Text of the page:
Lake views from the Milwaukee innovation labs

Megan Choy

Software Development Intern

Topics: tech advancement.

From Class to Career: What I've Learned During My Internship

I grew up determined to become a doctor – I knew I wanted to help people. Like most kids, I also wanted to do something different from my parents, who are both engineers. So, it was a bit of a surprise when, a few weeks into my first computer class in eighth grade (which I hated in the beginning), I found myself starting to like technology. Eventually, I learned to code and decided to spend more time pursuing computer science, knowing it can be applied in almost every industry, including medicine.

Five years and several computer classes later, I'm now a high school senior and an intern on the Digital Innovation team at Northwestern Mutual. I’m loving the experience! I'm here three afternoons a week, working side-by-side with professionals who are helping me see how computer science is applied in the real world, while opening my eyes to the future.

Here's what I've learned so far about getting—and benefitting from—a technology-based internship with Northwestern Mutual:

You create the opportunity. As I look back on it, this internship might never have happened if I hadn't spoken up. In the fall of my junior year, I heard that a handful of boys in my class were invited to attend a "jobs of the future" event hosted by then-House Speaker Paul Ryan. Curious about the opportunity, I asked my computer science teacher if I could join, since “girls should also be represented.” Together, we emailed our school district’s Director of Secondary Teaching and Learning – the woman in charge. To my surprise, I was extended an invitation. It was a great opportunity that marked my first real-world networking experience.

I must have made an impression on the Director because she began asking me to help with other events. At one such event, I ended up having a conversation with Irissol Arce from Northwestern Mutual, who runs the company's STEM Outreach program. (I'd met her earlier when she supported an AGILE program in our school, but it wasn't until later that we talked at length.) Ultimately, I was invited to attend Northwestern Mutual's tech minicamp, which then led to my internship upon the Digital Innovation team.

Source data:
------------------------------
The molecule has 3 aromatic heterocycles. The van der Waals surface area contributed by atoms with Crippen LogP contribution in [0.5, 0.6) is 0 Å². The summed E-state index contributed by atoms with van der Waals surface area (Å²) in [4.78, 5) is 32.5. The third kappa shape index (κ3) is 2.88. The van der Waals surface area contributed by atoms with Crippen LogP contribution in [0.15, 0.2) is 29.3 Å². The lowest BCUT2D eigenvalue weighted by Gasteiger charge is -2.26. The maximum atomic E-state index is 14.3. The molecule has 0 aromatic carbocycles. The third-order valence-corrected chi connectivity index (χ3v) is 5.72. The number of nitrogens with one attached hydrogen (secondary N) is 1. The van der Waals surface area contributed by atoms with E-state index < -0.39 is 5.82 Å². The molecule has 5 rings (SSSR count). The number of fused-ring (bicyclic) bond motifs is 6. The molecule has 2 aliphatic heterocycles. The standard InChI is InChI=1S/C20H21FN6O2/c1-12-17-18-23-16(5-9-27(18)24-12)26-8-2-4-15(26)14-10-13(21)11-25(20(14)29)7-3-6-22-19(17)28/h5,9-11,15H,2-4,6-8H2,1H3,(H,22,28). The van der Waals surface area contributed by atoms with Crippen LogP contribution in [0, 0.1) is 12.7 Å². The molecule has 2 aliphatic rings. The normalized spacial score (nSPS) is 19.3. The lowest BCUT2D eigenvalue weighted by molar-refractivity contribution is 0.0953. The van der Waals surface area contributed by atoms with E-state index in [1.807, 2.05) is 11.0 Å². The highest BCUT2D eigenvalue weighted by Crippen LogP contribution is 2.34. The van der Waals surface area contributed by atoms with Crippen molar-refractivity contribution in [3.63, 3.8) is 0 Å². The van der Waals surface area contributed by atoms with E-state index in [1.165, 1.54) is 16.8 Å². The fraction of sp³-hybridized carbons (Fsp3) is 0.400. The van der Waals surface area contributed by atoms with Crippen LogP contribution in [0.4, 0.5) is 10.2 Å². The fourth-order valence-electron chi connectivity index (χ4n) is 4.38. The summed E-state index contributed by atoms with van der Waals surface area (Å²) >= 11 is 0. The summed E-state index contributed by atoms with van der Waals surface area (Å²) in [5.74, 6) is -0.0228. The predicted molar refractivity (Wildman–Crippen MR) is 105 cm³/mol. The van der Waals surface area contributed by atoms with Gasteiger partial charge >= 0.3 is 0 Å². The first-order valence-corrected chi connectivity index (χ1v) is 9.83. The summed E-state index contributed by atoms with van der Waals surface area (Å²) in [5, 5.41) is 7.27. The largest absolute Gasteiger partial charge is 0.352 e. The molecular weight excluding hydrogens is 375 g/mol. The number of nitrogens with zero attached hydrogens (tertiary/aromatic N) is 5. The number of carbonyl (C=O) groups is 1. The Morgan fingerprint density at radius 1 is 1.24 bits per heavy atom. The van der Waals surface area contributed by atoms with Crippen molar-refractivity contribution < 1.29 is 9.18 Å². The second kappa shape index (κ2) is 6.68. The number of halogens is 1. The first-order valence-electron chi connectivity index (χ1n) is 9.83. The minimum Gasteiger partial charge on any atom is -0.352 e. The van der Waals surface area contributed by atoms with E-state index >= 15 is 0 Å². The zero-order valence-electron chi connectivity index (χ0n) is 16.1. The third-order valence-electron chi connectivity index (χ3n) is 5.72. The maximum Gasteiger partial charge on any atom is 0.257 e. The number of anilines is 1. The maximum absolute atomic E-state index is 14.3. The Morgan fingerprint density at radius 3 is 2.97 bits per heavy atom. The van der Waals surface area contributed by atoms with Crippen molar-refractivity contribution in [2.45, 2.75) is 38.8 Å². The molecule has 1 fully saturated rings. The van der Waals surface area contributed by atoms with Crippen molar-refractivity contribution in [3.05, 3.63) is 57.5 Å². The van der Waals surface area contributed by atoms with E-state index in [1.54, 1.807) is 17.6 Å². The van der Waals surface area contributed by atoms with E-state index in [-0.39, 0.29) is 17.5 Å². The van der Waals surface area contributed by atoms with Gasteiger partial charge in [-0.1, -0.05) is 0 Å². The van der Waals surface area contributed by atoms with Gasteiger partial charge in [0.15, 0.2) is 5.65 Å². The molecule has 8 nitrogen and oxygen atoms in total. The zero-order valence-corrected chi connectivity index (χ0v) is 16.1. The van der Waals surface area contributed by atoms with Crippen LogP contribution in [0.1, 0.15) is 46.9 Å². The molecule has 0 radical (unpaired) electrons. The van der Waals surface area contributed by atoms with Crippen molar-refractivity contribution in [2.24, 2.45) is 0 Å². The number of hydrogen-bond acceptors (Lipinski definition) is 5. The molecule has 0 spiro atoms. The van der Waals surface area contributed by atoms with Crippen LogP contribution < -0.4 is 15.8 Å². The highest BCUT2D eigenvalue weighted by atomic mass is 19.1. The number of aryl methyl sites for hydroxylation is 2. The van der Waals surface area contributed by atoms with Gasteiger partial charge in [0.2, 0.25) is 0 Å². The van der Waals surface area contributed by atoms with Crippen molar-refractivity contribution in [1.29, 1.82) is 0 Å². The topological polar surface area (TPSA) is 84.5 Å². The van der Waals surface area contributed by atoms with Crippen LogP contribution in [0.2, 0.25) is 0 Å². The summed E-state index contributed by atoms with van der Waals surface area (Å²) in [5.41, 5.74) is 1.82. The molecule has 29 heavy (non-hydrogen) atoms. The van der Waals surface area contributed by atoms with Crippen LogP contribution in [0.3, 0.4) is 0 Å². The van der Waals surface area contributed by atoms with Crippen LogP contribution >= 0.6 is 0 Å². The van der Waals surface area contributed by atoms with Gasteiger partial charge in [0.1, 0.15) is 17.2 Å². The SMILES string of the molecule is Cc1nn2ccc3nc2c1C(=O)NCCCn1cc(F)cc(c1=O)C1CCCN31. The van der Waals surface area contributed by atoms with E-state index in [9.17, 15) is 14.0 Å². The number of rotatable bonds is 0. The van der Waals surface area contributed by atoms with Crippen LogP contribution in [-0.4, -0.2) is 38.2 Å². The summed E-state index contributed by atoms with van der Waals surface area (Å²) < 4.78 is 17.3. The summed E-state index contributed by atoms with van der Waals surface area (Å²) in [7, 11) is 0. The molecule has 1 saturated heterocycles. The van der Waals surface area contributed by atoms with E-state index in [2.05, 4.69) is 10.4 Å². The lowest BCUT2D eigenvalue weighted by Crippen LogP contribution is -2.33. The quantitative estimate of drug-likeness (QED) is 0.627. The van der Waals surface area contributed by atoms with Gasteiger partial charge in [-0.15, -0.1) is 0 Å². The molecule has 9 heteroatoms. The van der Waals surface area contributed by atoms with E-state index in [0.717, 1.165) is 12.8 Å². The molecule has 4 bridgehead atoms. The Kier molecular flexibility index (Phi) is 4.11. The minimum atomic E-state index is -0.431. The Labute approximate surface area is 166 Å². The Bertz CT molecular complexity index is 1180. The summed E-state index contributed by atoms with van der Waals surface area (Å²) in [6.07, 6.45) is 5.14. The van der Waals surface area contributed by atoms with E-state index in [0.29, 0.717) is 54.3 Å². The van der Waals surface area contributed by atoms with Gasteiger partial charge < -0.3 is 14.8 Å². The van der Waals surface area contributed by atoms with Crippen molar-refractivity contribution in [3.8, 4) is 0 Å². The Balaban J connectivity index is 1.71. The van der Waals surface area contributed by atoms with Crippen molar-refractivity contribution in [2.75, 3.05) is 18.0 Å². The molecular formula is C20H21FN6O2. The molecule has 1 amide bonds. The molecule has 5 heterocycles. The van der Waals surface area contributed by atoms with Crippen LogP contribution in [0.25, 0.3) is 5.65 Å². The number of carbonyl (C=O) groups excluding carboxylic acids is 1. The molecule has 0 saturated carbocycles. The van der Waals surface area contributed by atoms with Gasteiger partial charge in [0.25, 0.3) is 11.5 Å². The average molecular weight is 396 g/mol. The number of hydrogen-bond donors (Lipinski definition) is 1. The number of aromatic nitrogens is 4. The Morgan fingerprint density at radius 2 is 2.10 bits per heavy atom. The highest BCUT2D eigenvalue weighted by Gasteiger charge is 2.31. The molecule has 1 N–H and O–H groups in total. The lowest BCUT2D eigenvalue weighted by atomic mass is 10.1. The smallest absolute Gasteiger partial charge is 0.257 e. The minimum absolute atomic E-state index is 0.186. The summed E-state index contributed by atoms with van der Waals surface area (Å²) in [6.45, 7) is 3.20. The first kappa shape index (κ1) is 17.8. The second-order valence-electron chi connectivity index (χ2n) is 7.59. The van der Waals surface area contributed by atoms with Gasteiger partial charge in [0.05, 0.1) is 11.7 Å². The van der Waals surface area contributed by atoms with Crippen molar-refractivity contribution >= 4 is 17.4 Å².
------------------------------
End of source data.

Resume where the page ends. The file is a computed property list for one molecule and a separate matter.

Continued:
If I hadn't asked my computer science teacher about going to that Paul Ryan event, the sequence of events that led to my internship would never have happened. I created the opportunity for myself – so can you!

You get real-world experience. My first project as an intern was to develop a photo booth for Cream City Labs, the company's dedicated innovation space. In the beginning, there was a huge learning curve. It took me an entire 40-hour workweek to get a video feed to show up in the middle of the screen that was well positioned and colorful. By the end of the summer, though, I was able to develop similar features in about an hour. Recently, I've been working on Northwestern Mutual’s innovation site – where this very blog is posted!

Throughout the internship, I've learned so much about the technical space and the ways in which Northwestern Mutual applies technology. The whole experience has opened my eyes to the role technology could play in other fields and in my future.

You learn how to be a professional. It's easy to let yourself be intimidated by your surroundings when you're a high school student working in a professional environment and not really sure what to do or how to act. Thankfully, the people here have been great about helping me develop soft skills, from giving tips on how to dress professionally to showing how to craft the perfect email. They also continue to drive home the value of networking, which is easy here. Northwestern Mutual employees are known for networking over lunch, so I strive to schedule as many lunch meetings as possible with my fellow interns, members/mentors from my team, and various other professionals I've met here.

You might just change your mind about your future! I always thought I wanted to go to college somewhere in California or Seattle (I’m actually waiting to hear back on my applications as I write this) and then head toward the Valley or somewhere there's a lot of opportunity in tech. But honestly, after having this experience and understanding the role Northwestern Mutual is playing in developing Milwaukee as a tech hub, I feel inclined to come back home after college. There are a lot of great things happening here and it's exciting to be part of it.

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